Refinancing vs. Consolidating Student Loans

Your Student Debt Options

In today’s world, it’s common for new graduates to carry student debt. Typically student loans are extended at the start of their education with fixed terms. But recent (and not-so-recent) graduates should be aware that there are two options available to adjust the terms of their loan repayment, refinancing and consolidating. Which of these two options is right for you depends on your purpose, whether it is to decrease the amount paid each month, pay off the entire loan faster, or procure a more favorable interest rate. Let’s start with Consolidation…

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Consolidating Your Student Loan

Consolidating your student loans is solely available as a government program, for students with multiple federal education loans. The program allows you to bundle your loans together and sets the interest rate at the average of the previous interest rates you were paying on each loan. However, the new interest rate is not a simple average; rather, it is a “weighted” average of the prior rates. So if one of your original loans is much larger than another, the interest rate on the first loan will count for a greater amount when the new, consolidated interest rate is calculated.

The result of this calculation is that, provided you choose a loan term (number of years until payoff) that is the same as it would have been prior to consolidation, you end up paying roughly the same monthly amount post-consolidation. The benefit is making one payment rather than multiple payments each month. The way you lower your overall monthly payment is by choosing a longer consolidated loan term, which actually increases the amount of interest (and thus the total amount of money you have to pay) over time. You could also choose a shorter loan term, increasing your monthly payment but lowering the amount of money paid over time.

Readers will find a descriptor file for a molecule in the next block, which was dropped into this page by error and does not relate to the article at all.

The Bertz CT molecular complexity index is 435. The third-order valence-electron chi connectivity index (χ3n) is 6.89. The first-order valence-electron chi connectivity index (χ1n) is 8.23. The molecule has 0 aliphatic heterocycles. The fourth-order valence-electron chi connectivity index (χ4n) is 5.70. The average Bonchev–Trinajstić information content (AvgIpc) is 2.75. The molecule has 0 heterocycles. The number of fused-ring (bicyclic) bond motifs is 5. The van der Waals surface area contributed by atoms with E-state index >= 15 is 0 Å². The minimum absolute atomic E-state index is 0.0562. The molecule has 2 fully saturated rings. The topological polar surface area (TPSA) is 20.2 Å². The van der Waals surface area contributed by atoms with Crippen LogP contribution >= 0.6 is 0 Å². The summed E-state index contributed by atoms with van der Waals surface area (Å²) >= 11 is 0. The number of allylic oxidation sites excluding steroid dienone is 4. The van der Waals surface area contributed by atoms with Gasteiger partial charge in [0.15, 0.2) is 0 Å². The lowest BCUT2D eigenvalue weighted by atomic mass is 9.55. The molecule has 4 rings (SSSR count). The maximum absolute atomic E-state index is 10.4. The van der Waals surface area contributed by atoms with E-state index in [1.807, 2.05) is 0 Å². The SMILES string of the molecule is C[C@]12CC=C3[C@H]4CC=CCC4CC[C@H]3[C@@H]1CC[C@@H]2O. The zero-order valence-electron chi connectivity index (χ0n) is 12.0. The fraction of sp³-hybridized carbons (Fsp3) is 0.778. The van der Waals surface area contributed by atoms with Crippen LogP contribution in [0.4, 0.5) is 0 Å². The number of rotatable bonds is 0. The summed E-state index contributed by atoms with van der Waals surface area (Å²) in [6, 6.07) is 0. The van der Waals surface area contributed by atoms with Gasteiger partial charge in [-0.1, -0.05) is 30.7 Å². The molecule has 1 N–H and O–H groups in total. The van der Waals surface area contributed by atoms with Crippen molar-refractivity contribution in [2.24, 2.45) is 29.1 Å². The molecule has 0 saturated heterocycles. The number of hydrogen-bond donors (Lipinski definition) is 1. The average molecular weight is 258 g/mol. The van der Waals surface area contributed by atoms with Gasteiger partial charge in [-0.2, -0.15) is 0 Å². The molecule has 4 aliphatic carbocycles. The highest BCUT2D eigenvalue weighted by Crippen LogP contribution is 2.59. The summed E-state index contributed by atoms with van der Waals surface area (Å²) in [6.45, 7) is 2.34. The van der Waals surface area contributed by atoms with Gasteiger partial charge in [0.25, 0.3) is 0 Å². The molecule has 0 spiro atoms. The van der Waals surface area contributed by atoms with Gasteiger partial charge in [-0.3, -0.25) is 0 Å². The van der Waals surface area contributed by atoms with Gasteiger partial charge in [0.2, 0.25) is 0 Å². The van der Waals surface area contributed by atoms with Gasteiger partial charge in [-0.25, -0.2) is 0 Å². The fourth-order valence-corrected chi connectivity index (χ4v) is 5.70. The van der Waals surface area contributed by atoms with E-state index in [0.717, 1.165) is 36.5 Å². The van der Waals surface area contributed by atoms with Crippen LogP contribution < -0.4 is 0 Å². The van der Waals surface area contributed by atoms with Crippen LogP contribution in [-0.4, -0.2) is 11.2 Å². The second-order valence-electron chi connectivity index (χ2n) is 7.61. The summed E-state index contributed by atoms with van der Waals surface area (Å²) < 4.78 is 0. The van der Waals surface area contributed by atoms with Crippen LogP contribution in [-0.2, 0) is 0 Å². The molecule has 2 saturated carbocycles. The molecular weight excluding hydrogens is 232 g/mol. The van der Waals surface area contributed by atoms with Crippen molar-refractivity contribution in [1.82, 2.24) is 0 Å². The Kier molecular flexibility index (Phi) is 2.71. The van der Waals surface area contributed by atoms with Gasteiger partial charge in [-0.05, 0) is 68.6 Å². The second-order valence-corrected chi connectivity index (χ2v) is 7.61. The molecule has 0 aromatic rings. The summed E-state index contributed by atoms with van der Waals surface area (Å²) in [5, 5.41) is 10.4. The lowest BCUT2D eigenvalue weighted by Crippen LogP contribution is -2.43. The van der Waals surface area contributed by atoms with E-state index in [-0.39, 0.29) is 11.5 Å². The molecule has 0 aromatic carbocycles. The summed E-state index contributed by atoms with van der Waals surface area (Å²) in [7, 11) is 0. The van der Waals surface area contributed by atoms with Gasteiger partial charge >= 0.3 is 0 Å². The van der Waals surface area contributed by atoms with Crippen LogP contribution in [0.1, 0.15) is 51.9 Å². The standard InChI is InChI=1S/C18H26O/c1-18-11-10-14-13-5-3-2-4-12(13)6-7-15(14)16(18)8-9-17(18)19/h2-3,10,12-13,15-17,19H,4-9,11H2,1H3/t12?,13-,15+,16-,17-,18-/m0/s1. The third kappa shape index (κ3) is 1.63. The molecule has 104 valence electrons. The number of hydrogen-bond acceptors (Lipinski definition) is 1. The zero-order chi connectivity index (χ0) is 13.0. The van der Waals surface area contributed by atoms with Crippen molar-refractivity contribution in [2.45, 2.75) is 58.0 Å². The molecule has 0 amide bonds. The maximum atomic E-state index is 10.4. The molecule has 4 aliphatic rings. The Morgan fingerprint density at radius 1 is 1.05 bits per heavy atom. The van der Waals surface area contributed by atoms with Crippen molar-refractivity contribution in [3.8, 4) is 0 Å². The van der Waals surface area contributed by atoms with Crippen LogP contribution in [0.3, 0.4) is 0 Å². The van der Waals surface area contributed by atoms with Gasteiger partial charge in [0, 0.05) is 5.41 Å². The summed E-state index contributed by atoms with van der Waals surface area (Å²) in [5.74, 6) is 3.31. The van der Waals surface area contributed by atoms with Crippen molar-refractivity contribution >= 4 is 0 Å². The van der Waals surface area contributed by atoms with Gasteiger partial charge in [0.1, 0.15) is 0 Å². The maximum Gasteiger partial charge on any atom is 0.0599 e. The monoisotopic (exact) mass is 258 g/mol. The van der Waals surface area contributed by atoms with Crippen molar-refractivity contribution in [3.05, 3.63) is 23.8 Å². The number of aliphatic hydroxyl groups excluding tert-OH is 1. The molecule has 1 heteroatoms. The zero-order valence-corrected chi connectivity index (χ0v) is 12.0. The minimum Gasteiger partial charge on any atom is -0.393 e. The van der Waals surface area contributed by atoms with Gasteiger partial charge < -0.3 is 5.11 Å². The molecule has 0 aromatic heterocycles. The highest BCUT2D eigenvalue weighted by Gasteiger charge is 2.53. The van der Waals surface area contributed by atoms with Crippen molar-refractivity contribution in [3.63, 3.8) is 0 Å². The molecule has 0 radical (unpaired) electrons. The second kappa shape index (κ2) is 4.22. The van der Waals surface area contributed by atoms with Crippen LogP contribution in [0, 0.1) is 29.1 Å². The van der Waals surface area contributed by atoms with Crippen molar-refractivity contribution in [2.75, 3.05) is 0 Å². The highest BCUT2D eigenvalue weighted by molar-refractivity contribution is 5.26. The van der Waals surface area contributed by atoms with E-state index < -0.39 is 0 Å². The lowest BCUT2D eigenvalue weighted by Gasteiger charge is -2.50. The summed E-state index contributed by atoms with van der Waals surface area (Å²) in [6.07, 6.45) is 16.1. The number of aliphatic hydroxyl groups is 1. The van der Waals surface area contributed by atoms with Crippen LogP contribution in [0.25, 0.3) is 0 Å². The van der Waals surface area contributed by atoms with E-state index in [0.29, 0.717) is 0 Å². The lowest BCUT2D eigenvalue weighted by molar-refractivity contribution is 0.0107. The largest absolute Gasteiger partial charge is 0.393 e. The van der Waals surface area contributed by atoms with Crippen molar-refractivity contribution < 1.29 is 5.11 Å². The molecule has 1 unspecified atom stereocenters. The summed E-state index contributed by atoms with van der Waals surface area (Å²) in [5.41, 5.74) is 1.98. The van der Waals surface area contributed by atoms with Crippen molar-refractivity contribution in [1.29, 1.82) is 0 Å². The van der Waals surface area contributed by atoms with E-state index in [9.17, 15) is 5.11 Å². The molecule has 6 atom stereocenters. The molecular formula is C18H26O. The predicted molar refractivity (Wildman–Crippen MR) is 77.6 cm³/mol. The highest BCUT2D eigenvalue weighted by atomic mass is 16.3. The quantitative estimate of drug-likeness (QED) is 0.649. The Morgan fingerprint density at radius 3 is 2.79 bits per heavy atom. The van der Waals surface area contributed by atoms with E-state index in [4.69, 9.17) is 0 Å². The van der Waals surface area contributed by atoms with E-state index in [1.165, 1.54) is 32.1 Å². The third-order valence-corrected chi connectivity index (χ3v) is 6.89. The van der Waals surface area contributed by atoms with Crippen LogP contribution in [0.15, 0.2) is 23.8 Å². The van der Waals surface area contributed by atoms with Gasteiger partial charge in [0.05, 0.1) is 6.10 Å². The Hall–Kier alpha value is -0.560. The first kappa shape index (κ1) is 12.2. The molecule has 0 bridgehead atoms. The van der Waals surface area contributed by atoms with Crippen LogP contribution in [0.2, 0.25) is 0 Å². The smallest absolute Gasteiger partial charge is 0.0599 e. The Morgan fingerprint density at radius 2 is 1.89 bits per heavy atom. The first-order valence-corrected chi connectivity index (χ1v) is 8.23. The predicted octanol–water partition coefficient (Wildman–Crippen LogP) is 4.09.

Federal Loan A

Federal Loan B

Sum of Original Loans

Consolidated Loan

Loan Balance

$5,000

$5,000

$10,000

$10,000

Interest Rate

3%

6%

4.5%

4.5%

Monthly Payment

$48.28

$55.51

$103.79

$103.64

Total Interest Paid

$793.65

$1,661.24

$2,454.89

$2,436.56

The key point to take away from all of this is that “consolidating” your student loans does not actually mean changing the original interest rate that was set for each original loan. You will end up paying that rate for the proportional amount of the new “consolidated” loan, and the only adjustments to the overall dollar amount paid by the loan payoff date will occur if you change the amount of time (and thus the amount of interest) it takes you to pay off the loan.

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Refinancing Your Student Loan

If you’re working with a private lender, you will be “refinancing” rather than “consolidating” your loans. When you refinance, you may be able to change the actual interest rate on your loan(s) in addition to the period of time until payoff. You can refinance a single loan or multiple loans, and if you’re doing the latter, there is often an option to “bundle” the loans together just as you would if you were consolidating, though it depends on the lender.